The U.S. has highlighted the wholesale rates charged by mobile carriers in the European Union and Japan as one of its chief areas of concern in the telecommunication sector, and said U.S. consumers could soon be losing billions of dollars per year in overcharging by foreign carriers.
Those rates, along with leased line costs in the E.U. and Switzerland, and interconnection rates in Mexico, are highlighted in the annual "Section 1377" review on operation and effectiveness of U.S. telecommunication trade agreements, which was published this week by the Office of the United States Trade Representative (USTR).
The USTR is concerned about the wholesale charges levied by the cell-phone operator on the fixed-line carrier. Under the calling-party-pays system used outside of the U.S., the caller pays the full price of the call and this money is collected by the caller's telephone company. When the call is passed to the mobile carrier, the originating carrier pays a fee to have the wireless carrier complete the call. This charge, called the interconnection rate, is normally invisible to consumers as a separate charge but is included in the price the caller pays when making the call.
Outlining its complaint, the USTR said it has found growing evidence that charges levied by mobile carries in the E.U. and Japan are "significantly above cost" and said "the burden of these above-cost charges on U.S. operators and consumers may soon reach into the billions of dollars annually."
The mobile carriers are not standing still. Some, such as those in the U.K. and France, are already studying lower rates, and Japan's NTT DoCoMo recently proposed lower charges. However, the USTR wants other nations to follow suit and said it will keep the pressure on.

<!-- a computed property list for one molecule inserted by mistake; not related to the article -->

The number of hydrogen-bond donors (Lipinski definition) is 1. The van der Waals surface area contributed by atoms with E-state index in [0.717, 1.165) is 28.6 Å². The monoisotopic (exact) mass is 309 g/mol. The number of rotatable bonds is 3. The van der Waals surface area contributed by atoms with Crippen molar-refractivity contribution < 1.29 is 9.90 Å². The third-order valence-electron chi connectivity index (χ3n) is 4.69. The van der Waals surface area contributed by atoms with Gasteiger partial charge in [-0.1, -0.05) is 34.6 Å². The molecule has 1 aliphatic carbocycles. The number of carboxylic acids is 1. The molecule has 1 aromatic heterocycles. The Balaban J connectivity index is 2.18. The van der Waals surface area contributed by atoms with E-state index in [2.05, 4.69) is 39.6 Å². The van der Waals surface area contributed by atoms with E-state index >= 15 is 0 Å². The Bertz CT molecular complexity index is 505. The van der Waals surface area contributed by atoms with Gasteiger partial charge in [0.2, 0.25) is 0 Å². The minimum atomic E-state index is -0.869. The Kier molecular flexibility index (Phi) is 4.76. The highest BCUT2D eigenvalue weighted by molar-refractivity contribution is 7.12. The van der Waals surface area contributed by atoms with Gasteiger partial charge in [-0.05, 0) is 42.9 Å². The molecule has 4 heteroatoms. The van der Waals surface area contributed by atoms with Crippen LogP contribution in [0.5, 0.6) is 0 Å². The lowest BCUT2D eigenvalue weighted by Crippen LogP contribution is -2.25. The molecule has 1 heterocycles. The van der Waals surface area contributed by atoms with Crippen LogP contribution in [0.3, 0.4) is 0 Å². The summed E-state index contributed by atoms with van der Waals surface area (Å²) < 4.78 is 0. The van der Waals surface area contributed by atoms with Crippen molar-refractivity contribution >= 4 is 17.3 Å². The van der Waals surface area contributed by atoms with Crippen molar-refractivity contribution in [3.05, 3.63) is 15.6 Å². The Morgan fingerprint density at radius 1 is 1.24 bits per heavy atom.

The USTR's call to action comes less than two years after it signed a comprehensive telecommunication interconnection agreement with Japan. The two nations had been negotiating, and sometimes arguing, about the interconnection rates of Japan's local-loop provider NTT Corp. for several years, and finally signed a deal in July 2000 -- but that agreement covered fixed-line charges only and failed to include mobile operator NTT DoCoMo Inc.
Instead, the Japanese government agreed to study whether NTT DoCoMo should be subjected to stricter control. The carrier has a 59 percent share of the mobile market in Japan. The result was a deal that fell short of officially labeling DoCoMo as a dominant carrier, although it has pressured the company into publishing its rates -- something other mobile carriers are not obliged to do.
DoCoMo revised its rates at the end of March. The company cut interconnection rates for calls to mobile phones by 14 percent, to ¥0.218 per second, and applied the cuts retroactively to March 2001.
The USTR's accusations are nothing new, according to Keiji Tachikawa, president and chief executive officer of NTT DoCoMo Inc.
"They always comment on how expensive Japan's access charges are every year, don't they?" he said at a news conference in Tokyo on Thursday. "In terms of access charges, it is cheaper in Japan than in Europe, and it is not appropriate to compare the U.S. access charge to the others because they have different charging systems."
The USTR is also involved in an ongoing dispute with Mexico over interconnection rates. Several issues were resolved last year, although Teléfonos de México SA de CV (Telmex), Mexico's major carrier, came in for criticism in the new report. Earlier this year the U.S. asked the World Trade Organization (WTO) to mediate in the dispute.
The report card on foreign governments also took issue with carriers, often the former state-monopoly carriers, in the E.U. and Switzerland for their high leased-line charges. It said U.S. operators had faced "serious difficulties" in obtaining leased lines from carriers in the E.U. and singled out Germany as the worst offender. There, it said, carriers sometimes had to wait up to six months for an order to be fulfilled. It also said U.S. operators have complained about high prices in Belgium, France, Ireland, Spain and Switzerland that make it difficult for them to offer competitive services.
The full report can be found on the USTR's web site at http://www.ustr.gov.
(Kuriko Miyake in Tokyo contributed to this report.)